As most new PhD researchers do, I feel wholly unqualified to be writing about my research area. However, having spent months reading truly inspiring work and getting my head around the aims of this project I will try to explain what I am trying to do!

Since John Snow’s revelation in 1854 that cholera was caused by sewage-contaminated drinking water, improvements in drinking and bathing water quality, have led to better public health (Hagedorm et al., 2011, Harwood et al., 2014). Luckily (and through some hard work!), most UK bathing waters are of good quality, but there is always room for improvement! Unfortunately, improving the quality of bathing water is difficult. Water quality is measured by monitoring the number of specific bacteria (E. coli and Enterococci) in the water. Whilst the sources of these bacteria, such as wastewater treatment effluent, are easy to geographically locate and therefore mitigate, others sources such as agricultural run-off are much more difficult to find.

Microbial source tracking (MST) is a collective term for the relatively new and emerging techniques that try to find these sources of biological pollution entering a  (Hagedorm et al., 2011). There are a huge number of MST approaches (which are saved for a later post!); the most successful of which use biological markers or bacterial communities to identify these pollution sources. However, after almost 2 decades of research there is no consensus on the most appropriate MST approach (Hagedorm et al., 2011). This could be due to the range of potential applications of MST, making it likely that the best approach is specific to a particular problem or the difficulties in validating approaches.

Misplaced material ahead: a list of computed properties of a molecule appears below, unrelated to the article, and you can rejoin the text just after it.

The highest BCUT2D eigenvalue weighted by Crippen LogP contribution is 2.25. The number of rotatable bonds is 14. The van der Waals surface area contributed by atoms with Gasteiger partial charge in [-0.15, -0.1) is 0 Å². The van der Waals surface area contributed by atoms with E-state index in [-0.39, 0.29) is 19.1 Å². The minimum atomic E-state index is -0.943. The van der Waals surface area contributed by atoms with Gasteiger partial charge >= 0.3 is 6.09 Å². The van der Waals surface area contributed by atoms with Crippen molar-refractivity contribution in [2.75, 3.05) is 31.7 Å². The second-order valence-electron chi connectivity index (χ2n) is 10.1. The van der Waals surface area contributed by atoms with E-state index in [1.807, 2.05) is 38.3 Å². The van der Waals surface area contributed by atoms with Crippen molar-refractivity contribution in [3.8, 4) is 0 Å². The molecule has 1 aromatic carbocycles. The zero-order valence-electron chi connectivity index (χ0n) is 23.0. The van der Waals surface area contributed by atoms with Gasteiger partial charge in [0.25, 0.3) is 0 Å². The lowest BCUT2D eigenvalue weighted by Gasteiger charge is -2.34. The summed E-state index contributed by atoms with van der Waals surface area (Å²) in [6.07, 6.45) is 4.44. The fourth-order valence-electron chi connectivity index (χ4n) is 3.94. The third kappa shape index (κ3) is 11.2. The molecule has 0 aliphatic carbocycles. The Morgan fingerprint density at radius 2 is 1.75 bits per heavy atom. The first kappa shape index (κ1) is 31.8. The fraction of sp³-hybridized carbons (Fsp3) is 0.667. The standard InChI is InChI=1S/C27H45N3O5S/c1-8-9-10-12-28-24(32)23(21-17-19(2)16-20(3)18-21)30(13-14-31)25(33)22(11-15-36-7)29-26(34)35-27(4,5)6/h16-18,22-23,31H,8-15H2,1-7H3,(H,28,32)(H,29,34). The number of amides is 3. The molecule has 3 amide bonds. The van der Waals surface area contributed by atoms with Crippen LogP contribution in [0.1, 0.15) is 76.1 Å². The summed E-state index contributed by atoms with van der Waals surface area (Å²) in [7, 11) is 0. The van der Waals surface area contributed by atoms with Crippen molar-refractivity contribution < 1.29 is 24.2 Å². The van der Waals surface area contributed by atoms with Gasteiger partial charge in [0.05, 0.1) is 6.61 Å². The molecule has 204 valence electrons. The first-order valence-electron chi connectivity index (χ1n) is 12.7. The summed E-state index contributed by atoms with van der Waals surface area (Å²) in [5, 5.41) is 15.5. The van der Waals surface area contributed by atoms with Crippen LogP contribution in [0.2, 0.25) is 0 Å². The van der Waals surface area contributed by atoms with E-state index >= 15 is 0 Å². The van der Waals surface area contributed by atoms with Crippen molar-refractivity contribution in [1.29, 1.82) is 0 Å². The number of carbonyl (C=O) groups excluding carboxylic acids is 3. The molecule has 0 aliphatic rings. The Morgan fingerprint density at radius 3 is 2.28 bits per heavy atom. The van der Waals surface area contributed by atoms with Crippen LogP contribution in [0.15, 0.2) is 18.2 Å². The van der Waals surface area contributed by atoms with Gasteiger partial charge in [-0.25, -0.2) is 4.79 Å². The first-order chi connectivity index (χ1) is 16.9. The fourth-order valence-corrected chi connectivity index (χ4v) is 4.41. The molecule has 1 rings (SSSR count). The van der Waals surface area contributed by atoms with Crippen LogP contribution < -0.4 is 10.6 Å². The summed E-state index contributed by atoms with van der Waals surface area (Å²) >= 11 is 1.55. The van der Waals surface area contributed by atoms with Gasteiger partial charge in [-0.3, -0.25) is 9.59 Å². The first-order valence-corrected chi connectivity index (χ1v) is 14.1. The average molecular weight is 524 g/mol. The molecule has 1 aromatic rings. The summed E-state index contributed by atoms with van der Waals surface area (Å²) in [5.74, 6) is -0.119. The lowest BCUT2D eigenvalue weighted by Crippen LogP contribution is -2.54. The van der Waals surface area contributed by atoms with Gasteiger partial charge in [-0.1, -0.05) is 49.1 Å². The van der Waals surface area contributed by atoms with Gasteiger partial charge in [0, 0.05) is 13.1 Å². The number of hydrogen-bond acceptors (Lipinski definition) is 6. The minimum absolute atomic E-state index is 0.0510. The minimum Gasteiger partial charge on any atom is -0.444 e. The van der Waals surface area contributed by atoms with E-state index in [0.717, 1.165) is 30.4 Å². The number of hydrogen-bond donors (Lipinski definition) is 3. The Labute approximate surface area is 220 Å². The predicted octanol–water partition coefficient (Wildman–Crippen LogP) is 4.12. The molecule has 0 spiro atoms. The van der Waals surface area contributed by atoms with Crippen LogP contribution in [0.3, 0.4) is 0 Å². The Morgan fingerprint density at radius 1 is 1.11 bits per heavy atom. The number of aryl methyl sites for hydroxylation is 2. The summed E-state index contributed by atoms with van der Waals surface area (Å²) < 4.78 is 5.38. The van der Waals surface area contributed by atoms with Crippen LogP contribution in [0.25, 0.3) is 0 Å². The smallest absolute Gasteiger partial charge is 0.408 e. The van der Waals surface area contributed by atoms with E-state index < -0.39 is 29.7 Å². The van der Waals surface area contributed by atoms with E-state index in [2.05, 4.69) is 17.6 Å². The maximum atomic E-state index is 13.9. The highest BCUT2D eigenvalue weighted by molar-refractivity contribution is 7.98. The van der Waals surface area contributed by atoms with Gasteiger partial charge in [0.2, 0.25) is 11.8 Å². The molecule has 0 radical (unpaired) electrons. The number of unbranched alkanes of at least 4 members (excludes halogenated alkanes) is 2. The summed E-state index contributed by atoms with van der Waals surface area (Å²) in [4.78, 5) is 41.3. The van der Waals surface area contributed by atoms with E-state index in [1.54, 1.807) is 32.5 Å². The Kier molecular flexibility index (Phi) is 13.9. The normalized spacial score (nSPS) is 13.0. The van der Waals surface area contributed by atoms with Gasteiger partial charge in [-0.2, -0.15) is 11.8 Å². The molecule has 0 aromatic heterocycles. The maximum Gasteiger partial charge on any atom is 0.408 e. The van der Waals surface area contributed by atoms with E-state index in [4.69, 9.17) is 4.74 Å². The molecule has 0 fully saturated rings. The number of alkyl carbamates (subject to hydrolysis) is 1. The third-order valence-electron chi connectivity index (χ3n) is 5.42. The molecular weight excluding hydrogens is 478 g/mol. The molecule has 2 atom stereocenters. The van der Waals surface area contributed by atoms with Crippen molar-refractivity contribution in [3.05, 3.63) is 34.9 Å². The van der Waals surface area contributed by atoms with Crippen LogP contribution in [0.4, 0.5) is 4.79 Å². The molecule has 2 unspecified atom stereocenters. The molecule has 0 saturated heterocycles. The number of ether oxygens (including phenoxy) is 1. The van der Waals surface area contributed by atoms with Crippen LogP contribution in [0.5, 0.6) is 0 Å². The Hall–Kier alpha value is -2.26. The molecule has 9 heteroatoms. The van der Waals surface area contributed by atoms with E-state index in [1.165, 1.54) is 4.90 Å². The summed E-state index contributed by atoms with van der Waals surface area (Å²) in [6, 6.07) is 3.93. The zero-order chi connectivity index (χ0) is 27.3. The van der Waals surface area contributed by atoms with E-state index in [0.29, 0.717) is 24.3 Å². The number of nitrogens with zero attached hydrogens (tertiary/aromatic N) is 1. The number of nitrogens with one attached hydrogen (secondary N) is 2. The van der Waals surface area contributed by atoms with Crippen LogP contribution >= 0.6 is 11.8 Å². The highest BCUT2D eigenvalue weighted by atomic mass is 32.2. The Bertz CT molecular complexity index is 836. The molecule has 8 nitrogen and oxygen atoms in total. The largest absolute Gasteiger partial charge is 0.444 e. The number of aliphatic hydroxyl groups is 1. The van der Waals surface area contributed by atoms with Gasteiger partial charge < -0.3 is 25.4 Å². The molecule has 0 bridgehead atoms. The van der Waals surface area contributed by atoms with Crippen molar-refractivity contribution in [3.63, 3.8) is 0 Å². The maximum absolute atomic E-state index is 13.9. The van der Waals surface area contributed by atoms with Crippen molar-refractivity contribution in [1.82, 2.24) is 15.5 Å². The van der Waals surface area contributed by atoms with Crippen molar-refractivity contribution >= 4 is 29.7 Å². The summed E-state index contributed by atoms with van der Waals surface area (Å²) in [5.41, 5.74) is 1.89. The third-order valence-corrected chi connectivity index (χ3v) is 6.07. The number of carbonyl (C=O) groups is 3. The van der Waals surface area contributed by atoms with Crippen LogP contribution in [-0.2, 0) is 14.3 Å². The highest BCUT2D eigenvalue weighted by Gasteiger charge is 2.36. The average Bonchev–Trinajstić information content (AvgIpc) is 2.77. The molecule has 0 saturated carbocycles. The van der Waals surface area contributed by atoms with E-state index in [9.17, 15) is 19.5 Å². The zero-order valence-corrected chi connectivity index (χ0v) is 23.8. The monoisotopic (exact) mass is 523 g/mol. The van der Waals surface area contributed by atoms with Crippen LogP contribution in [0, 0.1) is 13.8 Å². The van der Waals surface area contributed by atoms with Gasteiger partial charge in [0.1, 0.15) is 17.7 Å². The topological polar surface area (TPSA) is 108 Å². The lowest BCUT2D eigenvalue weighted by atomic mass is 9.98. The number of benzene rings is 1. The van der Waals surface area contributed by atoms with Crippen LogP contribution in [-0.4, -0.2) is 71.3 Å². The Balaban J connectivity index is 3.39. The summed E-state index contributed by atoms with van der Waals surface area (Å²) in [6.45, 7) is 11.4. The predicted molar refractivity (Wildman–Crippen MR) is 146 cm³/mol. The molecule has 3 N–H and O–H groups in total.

Through this project we hope to take advantage of advances in next generation sequencing (NGS) technology to update current and develop new microbial source tracking (MST) methods and validate these robustly. We also aim to produce a source tracking tool to allow MST methods to be used rapidly and compared accurately.

I don’t imagine for one moment that it will be plain sailing, but I will try to document all successes and failures as best I can, post by post!

References:

Hagedorm, C., Blanch, A. R. H. and Harwood, V. J. (2011) Microbial Source Tracking, Applications, and Case Studies. Springer: New York.

Harwood, V. J., Staley, C., Badgley, B. D., Borges, K. and Korajkic, A. (2014) Microbial source tracking markers for detection of fecal contamination in environmental waters: Relationships between pathogens and human health outcomes FEMS Microbiology Reviews, 38, 1 1-40.

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